I was raised in an ecumenical community in Ann Arbor, Michigan called The Word of God. It began as a Catholic Charismatic movement, but soon attracted people from around the world with a large variety of backgrounds and rituals. As these customs began to be synthesized, some organic expressions of faith emerged within the community. The ritual that has stayed with me the most is one my family used to do every week. It was called Celebrating the Lord’s Day. The material was created by a Rabbi in the community who had begun to follow Jesus. The celebration was created as a way of “setting aside the Lord’s day and making it a family or household celebration.” It was modeled after the שַׁבָּת festive meals. Every Saturday night we would gather together and begin our meal with the lighting of a candle which was accompanied by the following words:
ASSISTANT: In the beginning was the Word and the Word was with God and the
Word was God.
GROUP: All things were made through Him and without Him nothing was made
that has been made.
ASSISTANT: In Him was life and the life was the light of men.
GROUP: The light shines in the darkness and the darkness has not overcome
These words are forever burned in my mind as the summation of Christ’s Identity. He is the eternal light. The words come from John chapter one, verses one through five. It is worth noting that the above translation is not the one you will find in many bibles. The word translated as “overcome” is translated “comprehended” in the KJV and in the NASB, and “understood” in the NIV. This variation comes from an ambiguity in the Greek. The word being translated is Κατελαβεν, a form of Καταλαμβανω, which means grasp, comprehend, appreciate and overcome, put out, master (Shorter Lexicon of the Greek New Testament, 2nd Ed. Gingrich, pg. 102).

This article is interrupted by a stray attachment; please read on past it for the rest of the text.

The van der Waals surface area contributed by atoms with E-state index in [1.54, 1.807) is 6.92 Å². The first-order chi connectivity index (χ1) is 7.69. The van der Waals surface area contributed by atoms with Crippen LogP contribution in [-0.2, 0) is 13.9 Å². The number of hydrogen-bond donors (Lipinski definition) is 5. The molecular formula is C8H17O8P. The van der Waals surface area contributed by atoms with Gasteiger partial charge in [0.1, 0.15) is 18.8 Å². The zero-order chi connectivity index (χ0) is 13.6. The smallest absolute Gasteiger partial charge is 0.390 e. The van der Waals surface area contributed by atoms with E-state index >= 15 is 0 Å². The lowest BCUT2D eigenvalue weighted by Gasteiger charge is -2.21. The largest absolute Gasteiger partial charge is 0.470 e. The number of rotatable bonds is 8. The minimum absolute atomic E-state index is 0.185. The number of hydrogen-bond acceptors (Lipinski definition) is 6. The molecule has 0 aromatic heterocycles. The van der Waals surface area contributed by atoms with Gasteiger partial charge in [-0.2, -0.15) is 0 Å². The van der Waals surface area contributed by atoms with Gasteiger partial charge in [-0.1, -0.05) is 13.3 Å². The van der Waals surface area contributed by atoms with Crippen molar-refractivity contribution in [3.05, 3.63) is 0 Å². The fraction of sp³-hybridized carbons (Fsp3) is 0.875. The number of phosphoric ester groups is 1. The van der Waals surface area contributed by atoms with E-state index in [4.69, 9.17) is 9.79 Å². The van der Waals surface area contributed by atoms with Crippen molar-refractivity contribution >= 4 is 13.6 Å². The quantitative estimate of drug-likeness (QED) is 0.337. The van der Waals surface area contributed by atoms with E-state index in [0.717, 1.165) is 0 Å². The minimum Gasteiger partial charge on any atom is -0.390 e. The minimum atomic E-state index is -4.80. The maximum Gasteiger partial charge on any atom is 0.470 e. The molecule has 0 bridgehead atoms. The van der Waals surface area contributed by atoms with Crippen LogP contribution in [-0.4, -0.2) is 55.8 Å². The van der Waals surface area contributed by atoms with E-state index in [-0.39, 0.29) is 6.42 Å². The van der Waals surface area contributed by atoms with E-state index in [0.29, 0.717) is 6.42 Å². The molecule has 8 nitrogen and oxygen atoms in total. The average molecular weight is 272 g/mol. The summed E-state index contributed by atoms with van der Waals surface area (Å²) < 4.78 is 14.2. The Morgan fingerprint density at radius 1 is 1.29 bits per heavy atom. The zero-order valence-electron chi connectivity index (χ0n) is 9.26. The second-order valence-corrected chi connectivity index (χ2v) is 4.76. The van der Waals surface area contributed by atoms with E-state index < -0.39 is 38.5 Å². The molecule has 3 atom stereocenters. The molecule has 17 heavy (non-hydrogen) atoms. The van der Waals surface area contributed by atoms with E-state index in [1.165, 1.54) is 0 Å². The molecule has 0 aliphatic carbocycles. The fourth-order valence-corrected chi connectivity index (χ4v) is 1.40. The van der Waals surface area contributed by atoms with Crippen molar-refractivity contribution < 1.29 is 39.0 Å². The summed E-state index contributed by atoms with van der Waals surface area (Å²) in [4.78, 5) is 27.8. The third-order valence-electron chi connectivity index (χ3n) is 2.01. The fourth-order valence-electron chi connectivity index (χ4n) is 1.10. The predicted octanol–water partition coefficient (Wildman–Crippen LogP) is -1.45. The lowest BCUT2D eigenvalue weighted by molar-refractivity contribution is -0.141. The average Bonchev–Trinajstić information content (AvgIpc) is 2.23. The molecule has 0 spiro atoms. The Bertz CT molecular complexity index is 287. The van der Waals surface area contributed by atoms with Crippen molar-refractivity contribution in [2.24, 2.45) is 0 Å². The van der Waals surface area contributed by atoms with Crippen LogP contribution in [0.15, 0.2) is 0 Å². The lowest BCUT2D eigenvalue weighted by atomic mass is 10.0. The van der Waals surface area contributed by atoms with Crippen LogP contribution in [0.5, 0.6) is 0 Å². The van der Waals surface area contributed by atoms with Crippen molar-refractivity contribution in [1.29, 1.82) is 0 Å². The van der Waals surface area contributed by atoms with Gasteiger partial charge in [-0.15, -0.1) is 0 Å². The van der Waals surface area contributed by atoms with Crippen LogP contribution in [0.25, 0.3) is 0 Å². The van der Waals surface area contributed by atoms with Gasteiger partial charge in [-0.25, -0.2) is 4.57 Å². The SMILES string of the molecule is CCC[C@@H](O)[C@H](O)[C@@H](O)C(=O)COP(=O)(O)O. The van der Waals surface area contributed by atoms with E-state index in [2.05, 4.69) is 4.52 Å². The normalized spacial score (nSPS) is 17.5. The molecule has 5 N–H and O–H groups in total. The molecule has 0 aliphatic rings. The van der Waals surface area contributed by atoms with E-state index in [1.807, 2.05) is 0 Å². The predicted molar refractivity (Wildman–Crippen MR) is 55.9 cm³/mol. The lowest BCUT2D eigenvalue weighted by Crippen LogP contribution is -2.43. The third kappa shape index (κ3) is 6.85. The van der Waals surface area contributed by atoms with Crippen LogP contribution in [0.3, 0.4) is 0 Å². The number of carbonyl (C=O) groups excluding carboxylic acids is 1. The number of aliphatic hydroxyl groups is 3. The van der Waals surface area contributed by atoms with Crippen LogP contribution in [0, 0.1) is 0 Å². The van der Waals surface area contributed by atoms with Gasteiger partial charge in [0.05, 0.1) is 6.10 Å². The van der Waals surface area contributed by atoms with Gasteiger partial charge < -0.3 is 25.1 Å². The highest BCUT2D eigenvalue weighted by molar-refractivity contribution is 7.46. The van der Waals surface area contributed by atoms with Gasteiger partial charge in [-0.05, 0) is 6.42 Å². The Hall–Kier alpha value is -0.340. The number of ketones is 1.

For a long time I couldn’t stand the way these other translations translated this passage. For me it made no sense. How could darkness comprehend something? By translating it as “comprehended” it almost gave darkness a sentience, a character, and an identity. As I began to reread the passage, in light of the rest of John, I came to the conclusion that giving darkness an identity was exactly what John intended to do.
The book of John seems to be primarily concerned with telling us who Jesus is. One of the main ways John does this is by juxtaposing Christ’s identity with its antithesis. The book of John introduces us to Jesus’ identity as “The Light.” What identity would then be darkness? After reading chapter three it becomes clearer. Verse nineteen states, “Light has come into the world, but men loved darkness instead of light because their deeds were evil” (NIV). This passage describes the identity of darkness as a place that is complacent with evil.
Complacence must be confronted to be identified. This is articulated beautifully in the words of Vladimir Nabokov, who once wrote, “Complacency is a state of mind that exists only in retrospective: it has to be shattered before being ascertained.” The ministry of Christ is no less than a confrontation with the egotism, self-centeredness and indulgence of the people and systems he encountered. He tears off their disguises and reveals what they believed to be their identity was merely a mask. A mask used to hide their own selfish indulgence, and self centered egotism. Christ demonstrates a new way, and in that way we are drawn into a new identity. We are united with Christ.